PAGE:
Past Issue

Volume 20, Number 3, Autumn 2018, Serial Number: 79, Pages: 403-411

Original Article(s)

The Effects of Lysophosphatidic Acid on The Incidence of Cell Death in Cultured Vitrified and Non-Vitrified Mouse Ovarian Tissue: Separation of Necrosis and Apoptosis Border

Neda Abedpour,, Ph.D, 1Mojdeh Salehnia,, Ph.D, 1,*Nassim Ghorbanmehr,, Ph.D, 2
Department of Anatomy, Faculty of Medical Sciences, Tarbiat Modares University, Tehran, Iran
Department of Biotechnology, Faculty of Biological Sciences, Alzahra University, Tehran, Iran
*Corresponding Address: P.O.Box:14115-111 Department of Anatomy Faculty of Medical Sciences Tarbiat Modares University Tehran Iran



The aim of the present study was to examine whether lysophosphatidic acid (LPA) could decrease cell death and improve in vitro culture (IVC) conditions in cultured vitrified mouse ovarian tissue.

Materials and Methods

In this experimental study, we collected and randomly divided 7-day-old mouse ovarian tissues into vitrified and non-vitrified groups. The ovaries were cultured in the presence and absence of LPA for one week. Morphology and follicular development were evaluated by hematoxylin and eosin (H&E) and Masson’s trichrome (MTC) staining. The incidence of cell death was assessed by flow cytometry using annexin V/propidium iodide (PI) and a caspase-3/7 assay in all studied groups.


The vitrified groups had a significantly decreased follicle developmental rate compared to the non-vitrified groups (P<0.05). Overall, qualitative and quantitative results showed prominent follicular degeneration in the vitrified groups compared with the respective non-vitrified groups. Both LPA treated groups had a significantly higher proportion of preantral follicles compared to the non-LPA treated groups (P<0.05). Flow cytometry analysis results showed significantly greater early and late apoptotic cells in all groups (17.83 ± 8.80%) compared to necrotic cells (7.97 ± 0.92%, P<0.05). The percentage of these cells significantly increased in the vitrified groups compared with non-vitrified groups. LPA treated groups had a lower percentage of these cells compared to non-LPA treated groups (P<0.05). The lower enzyme activity was observed in non-vitrified (especially in the LPA+ groups) cultured ovaries compared to the vitrified group (P<0.05).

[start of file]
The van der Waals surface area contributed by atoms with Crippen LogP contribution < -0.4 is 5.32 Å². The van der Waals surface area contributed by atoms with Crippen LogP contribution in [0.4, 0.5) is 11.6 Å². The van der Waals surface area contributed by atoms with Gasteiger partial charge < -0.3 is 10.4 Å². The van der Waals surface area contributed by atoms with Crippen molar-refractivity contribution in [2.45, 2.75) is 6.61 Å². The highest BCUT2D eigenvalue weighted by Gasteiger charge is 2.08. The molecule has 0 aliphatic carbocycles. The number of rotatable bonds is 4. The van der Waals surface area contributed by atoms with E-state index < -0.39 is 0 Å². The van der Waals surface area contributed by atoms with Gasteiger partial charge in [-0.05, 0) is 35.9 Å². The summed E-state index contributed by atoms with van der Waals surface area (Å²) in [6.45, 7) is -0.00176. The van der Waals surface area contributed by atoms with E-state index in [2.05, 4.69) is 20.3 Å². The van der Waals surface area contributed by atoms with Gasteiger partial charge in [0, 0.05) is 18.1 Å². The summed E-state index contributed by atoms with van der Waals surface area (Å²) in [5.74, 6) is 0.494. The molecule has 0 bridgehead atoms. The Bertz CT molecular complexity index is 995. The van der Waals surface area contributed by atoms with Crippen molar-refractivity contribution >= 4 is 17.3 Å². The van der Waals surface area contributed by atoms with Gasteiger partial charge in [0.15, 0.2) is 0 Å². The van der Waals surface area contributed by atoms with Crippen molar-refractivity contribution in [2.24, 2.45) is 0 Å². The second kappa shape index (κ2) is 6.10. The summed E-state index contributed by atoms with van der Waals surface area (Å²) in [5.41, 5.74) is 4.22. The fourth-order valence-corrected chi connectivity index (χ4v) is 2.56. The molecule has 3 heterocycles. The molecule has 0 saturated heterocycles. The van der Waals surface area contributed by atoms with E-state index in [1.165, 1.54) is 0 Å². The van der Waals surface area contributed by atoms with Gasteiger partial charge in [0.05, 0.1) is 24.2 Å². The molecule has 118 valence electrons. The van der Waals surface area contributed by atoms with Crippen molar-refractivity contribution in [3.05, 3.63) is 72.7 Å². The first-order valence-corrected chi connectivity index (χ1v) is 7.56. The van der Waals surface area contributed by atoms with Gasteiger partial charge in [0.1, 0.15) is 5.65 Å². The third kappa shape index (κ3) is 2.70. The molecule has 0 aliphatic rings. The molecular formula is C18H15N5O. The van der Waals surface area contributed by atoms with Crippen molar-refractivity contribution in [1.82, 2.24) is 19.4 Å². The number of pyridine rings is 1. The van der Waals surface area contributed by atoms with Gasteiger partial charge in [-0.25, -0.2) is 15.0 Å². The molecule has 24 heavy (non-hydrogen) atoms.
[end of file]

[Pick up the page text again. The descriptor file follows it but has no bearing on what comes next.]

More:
Both vitrification and IVC adversely affected cell survival and caused cell death. We postulated that LPA supplementation of culture medium could improve the developmental rate of follicles and act as an anti-cell death factor in non-vitrified and vitrified ovarian tissues. It could be used for in vitro maturation of ovarian tissue.


Cryopreservation of ovarian tissue is the most commonly used technique ongoing improvement to preserve fertility potential in pre-pubertal girls and young women under anticancer treatments (1-8).

In vitro culture (IVC) of recovered ovaries following cryopreservation is a proposed approach to support follicular development in the mammalian ovary (8-11).

Despite some improvement in the in vitro mouse ovarian tissue culture (6, 12, 13), several studies have demonstrated that both cryopreservation and ovarian tissue culture affected the survival and developmental rates of follicles; however, these techniques caused an increase in the incidence of cell death in follicular and theca cells (8, 14-18).

Cell death induced by physical and chemical conditions (19) during cryopreservation and/or IVC impacts the quality, growth, survival, and development of ovarian follicles (20, 21). The pattern of this cell death is not properly identified and may be attributed to apoptosis or necrosis. The knowledge about necrosis and apoptosis incidence in vitrified-cultured ovaries could direct us to improve culture conditions and cryopreservation techniques.

Common inducers of apoptosis and necrosis include oxidative stress, protease activation, and hypoxia (22-24).

Numerous attempts have been made to improve IVC conditions by the addition of growth factors, antioxidants, and anti-apoptotic factors (9, 24-26).